HealthThe Examiner

New Castle Revises Mask Law Providing Greater Flexibility

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Councilwoman Lori Morton

The New Castle Town Board approved a mask law last week that gives the supervisor the authority to call for citizens to wear a face covering in certain locations should health conditions warrant their usage.

As a result of the 4-0 vote, the legislation is designed to provide flexibility to the town if cases of COVID-19 or some other health matter rise where masks could help limit transmission.

It replaces a law that was passed last summer that required masks to be worn universally or not at all. Town Attorney Ed Phillips said the supervisor could decide to require people to wear masks at one or more of the following locations – municipal property, places of public accommodation, such as stores, public transportation or in outdoor spaces.

“The idea of the legislation is to take what’s on the books now, which is a mask law that the supervisor can activate, but it has a mask mandate with respect to public and private property, both, and to update that and try to give the supervisor more options then to have a mask mandate everywhere or nowhere,” Phillips said.

Legislation was introduced last month by Councilwoman Lori Morton to consider enacting a mask mandate for indoor public spaces, including most businesses, when the number of active COVID-19 cases in Westchester were reaching their summer peak of nearly 2,800.

“The CDC recommends that people wear masks in areas of substantial or high transmission,” Morton said. “That is Westchester County now.”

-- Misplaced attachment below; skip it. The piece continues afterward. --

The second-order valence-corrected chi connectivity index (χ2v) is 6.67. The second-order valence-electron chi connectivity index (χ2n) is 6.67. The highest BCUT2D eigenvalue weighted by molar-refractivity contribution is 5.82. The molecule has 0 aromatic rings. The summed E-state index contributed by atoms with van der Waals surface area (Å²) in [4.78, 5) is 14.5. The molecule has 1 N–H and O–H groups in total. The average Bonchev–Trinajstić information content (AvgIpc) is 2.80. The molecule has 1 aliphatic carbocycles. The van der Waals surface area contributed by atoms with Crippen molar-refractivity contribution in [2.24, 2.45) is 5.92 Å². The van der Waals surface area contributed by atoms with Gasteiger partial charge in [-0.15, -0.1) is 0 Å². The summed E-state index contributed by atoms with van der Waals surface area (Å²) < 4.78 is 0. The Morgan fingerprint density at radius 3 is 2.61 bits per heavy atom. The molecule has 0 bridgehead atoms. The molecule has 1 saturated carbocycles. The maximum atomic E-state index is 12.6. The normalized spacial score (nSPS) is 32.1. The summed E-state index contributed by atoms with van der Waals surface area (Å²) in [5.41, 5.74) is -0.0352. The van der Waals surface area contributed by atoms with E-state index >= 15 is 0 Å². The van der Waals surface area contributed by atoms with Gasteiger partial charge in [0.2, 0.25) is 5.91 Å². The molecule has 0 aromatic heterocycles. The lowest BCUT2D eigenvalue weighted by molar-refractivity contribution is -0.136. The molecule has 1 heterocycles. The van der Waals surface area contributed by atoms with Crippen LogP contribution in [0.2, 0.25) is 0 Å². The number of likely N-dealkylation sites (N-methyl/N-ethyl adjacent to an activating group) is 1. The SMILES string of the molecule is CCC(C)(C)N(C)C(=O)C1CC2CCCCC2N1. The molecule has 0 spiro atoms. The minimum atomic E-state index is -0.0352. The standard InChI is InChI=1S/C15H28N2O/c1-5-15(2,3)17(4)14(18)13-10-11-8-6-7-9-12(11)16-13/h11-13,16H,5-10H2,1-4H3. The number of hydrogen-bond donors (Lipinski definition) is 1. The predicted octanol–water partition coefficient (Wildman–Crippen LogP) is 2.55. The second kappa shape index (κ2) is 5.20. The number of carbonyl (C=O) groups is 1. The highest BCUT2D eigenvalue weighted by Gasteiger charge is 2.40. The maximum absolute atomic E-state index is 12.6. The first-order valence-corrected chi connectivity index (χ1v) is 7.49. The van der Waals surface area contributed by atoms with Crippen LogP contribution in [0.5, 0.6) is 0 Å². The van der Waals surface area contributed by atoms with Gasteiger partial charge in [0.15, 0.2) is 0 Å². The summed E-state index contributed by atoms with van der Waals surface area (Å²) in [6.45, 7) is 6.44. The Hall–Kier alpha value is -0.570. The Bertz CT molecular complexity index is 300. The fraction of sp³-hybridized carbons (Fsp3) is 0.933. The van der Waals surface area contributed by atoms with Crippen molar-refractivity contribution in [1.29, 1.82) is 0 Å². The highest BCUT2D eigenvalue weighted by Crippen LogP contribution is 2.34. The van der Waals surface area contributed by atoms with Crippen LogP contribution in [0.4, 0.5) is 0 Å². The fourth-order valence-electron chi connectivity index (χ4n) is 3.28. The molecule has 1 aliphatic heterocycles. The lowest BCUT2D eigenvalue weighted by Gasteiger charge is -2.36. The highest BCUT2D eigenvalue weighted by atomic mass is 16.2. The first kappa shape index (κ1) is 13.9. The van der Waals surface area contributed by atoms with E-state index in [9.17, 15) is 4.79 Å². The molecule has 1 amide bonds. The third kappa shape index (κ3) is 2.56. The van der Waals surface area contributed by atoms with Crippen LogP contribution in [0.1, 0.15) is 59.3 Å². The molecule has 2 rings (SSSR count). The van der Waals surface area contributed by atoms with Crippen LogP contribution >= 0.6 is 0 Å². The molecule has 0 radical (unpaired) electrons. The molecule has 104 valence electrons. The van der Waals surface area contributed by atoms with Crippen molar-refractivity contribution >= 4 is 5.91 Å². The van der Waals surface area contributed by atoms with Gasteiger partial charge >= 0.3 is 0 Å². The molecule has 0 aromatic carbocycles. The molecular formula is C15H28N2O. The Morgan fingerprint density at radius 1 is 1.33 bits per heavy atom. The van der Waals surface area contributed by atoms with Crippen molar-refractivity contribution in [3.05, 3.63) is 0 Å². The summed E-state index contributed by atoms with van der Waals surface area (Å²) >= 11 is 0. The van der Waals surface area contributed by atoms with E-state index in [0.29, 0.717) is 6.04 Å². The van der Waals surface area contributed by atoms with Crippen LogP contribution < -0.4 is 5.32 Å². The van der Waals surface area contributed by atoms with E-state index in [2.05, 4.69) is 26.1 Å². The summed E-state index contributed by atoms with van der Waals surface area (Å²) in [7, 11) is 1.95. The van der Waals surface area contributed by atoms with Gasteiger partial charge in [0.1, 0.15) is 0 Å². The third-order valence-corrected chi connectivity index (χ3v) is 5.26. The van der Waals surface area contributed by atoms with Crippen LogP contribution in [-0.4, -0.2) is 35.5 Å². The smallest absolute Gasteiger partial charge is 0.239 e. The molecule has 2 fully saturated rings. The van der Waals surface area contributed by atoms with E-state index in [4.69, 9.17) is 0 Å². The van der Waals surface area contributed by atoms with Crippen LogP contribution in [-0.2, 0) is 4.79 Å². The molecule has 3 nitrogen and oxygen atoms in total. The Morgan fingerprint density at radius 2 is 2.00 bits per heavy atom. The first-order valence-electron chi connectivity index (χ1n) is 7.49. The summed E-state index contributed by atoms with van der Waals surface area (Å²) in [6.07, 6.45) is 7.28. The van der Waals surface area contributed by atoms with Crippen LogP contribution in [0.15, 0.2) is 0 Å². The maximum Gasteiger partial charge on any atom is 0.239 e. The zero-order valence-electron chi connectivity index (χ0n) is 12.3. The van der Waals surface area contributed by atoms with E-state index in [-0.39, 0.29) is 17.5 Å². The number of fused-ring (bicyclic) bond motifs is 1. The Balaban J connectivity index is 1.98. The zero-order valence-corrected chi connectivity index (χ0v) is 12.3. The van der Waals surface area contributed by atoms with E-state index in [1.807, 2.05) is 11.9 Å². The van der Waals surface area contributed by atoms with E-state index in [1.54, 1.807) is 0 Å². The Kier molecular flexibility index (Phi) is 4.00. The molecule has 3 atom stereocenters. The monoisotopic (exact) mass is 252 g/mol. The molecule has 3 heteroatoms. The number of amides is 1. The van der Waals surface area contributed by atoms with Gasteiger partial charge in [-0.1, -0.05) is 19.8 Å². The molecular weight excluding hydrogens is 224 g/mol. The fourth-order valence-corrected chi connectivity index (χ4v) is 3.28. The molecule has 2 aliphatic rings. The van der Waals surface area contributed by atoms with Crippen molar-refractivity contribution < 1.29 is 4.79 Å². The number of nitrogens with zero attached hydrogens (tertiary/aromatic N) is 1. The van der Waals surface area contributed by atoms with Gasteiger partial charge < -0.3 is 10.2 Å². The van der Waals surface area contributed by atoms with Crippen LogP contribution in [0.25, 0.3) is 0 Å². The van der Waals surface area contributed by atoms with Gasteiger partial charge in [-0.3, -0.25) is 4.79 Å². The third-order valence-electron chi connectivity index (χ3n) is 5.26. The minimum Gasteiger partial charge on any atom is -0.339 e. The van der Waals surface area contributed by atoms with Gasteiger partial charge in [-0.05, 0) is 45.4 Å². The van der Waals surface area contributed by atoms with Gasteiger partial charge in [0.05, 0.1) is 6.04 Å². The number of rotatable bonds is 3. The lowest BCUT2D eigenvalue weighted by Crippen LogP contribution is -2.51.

Although the county-wide figures have been slowly declining the past three or four weeks, the number of active cases in New Castle last week stood at about 30, nearly identical to last April.

On Saturday, the state reported that Westchester had a 2.2 percent positivity rate, slightly lower than the 2.4 percent on the seven-day rolling average.

During the public hearing last Tuesday evening, one speaker, resident Mike Schoonmaker, said while some people will applaud the law, many others might find them too restrictive and look to shop and spend time in other towns.

“I suspect that you will find many more people who are unaffected by the increase restrictions in town, especially if we enact it under the current situation, where we’re still at a pretty low level of cases in town and you have all the freedoms that we would want in a normal situation in the surrounding towns,” he said.

Acting Supervisor Jeremy Saland, who will remain in the supervisor’s post until the November election is certified sometime after Election Day, said he is hopeful the COVID-19 transmission will continue to decline and would like to avoid enacting the legislation.

“No one is looking to throw this down for the sake of it,” said Saland. “If the numbers start to increase locally, it will certainly be considered.”

Before the law was passed, the board was considering various carve-outs to the legislation depending. Morton said that reaction among gym and fitness center operators in town was mixed.

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